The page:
Most DIY spaces are racing against a proverbial clock set by rent increases, eviction, internal conflicts, or, simply, exhaustion. Sooner or later, venues face a choice: close, move, or become a legitimate business. The Office of Nightlife presents an opportunity for the latter, but that’s not always the main goal of an underground venue. It certainly isn’t mine. So while the bill is a positive step for DIY venues looking to go that route, it predominantly empowers pre-existing, fully operational venues trapped in a legal gray area, and those that are able to work within whatever strictures the Office of Nightlife rolls out. It seems an inappropriate remedy for DIY, to be forced to rely on a large government agency.
My fear is the law will not do much to change a problem already present in the DIY community: erasure of the smaller venues in favor of those with more resources. HECK is not going to benefit much from this change. But venues that have the means or desire to work with the Office of Nightlife will, and have a chance of eclipsing anyone outside of that purview. There’s an entire informal economy based in these quasi-legal, secret spaces. As former venues get converted into media offices and coworking spaces, their names, their addresses, and the experience of their patrons are lost in a one-dimensional narrowing of DIY history, and the individuals who helped build and maintain it. It’s equally important to recognize even these venues that never were or had any intentions towards legality.
At 17, Bronx native Peter Del Orbe found himself searching the internet for all-ages spaces, spurred on by a love of DC hardcore and bands like Minor Threat. His motivations were simple: “I wanted to be a part of that world.” He came across ABC No Rio, a staple community space of the Lower East Side perhaps most notable for long-running punk and hardcore showcases (ABC’s original space shut down last May). Del Orbe showed up, and continued to show up, volunteering to do everything – even, in his words, “clean up the piss on the steps.”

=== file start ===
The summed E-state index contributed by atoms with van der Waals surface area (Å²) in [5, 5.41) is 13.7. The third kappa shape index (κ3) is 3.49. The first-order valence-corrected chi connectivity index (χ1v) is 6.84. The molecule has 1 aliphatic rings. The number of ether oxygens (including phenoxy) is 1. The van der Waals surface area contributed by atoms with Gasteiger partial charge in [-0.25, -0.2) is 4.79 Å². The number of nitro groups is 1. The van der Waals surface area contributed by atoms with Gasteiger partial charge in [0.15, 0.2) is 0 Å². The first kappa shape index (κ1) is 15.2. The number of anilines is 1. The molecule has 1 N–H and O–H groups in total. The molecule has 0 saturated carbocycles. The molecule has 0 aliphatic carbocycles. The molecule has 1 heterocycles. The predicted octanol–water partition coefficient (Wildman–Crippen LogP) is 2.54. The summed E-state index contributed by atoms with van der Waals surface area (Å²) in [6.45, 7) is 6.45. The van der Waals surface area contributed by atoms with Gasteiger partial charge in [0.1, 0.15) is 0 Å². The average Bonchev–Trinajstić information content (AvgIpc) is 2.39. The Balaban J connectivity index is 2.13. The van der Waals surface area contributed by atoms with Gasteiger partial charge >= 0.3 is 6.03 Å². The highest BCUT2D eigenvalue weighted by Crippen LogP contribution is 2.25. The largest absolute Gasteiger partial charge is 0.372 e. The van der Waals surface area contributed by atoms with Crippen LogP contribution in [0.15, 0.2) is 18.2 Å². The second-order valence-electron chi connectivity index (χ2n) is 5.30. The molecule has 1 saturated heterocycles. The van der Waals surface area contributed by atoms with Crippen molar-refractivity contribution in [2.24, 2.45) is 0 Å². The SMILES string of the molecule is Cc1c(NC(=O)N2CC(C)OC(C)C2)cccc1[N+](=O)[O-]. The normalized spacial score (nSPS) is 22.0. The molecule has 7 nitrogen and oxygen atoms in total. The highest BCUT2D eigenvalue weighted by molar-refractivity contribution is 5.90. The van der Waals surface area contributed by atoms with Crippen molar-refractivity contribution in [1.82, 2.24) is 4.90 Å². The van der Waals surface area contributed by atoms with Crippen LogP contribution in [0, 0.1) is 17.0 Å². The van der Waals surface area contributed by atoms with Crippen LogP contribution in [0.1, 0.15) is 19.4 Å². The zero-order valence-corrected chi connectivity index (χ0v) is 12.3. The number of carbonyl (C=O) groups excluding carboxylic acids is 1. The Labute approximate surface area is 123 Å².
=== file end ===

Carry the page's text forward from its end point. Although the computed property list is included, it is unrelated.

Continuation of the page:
In the summer of 2016, Del Orbe got an internship with Aviv, a DIY space in Brooklyn that began in 2014. “Intern” was a loose job title. “I was the door guy, security, janitor, all at the same time there,” he said. “I spent my summers there. I’d spend more time at Aviv then I did at home.”
When Aviv shut down last October, Del Orbe used the operational knowledge he’d learned and brought it back home to the Bronx. He searched for local community centers to host shows, and was eventually referred to a basement space known as The Meat Shop. He quickly became a central member of their operations, booking POC-fronted punk, rap, and power electronics in the space.
I met Del Orbe at a Subway, the chain, not the train. “The Meat Shop started in 2015,” he told me. He was reluctant to give me additional information about the original founders. Del Orbe didn’t know me, after all. I was just a person claiming to work for a publication asking a lot of intricate questions about an illegal venue. I understood that the Subway functioned as neutral ground.
“I was doing something very basic but very different at the time.” Del Orbe explained, after opening up a bit. “I had this attitude, like, we’re the Bronx kids, we’re the punkest kids in the fucking city, because we’re the ones facing all this mass poverty. We’re the ones that were dumped by society, and don’t fit in with anyone.” The Meat Shop became a locals-first answer to that displacement. Their run culminated in a blowout final show, a packed house with scene mainstays Show Me The Body, who have made a name for themselves by touring the country’s DIY show spaces.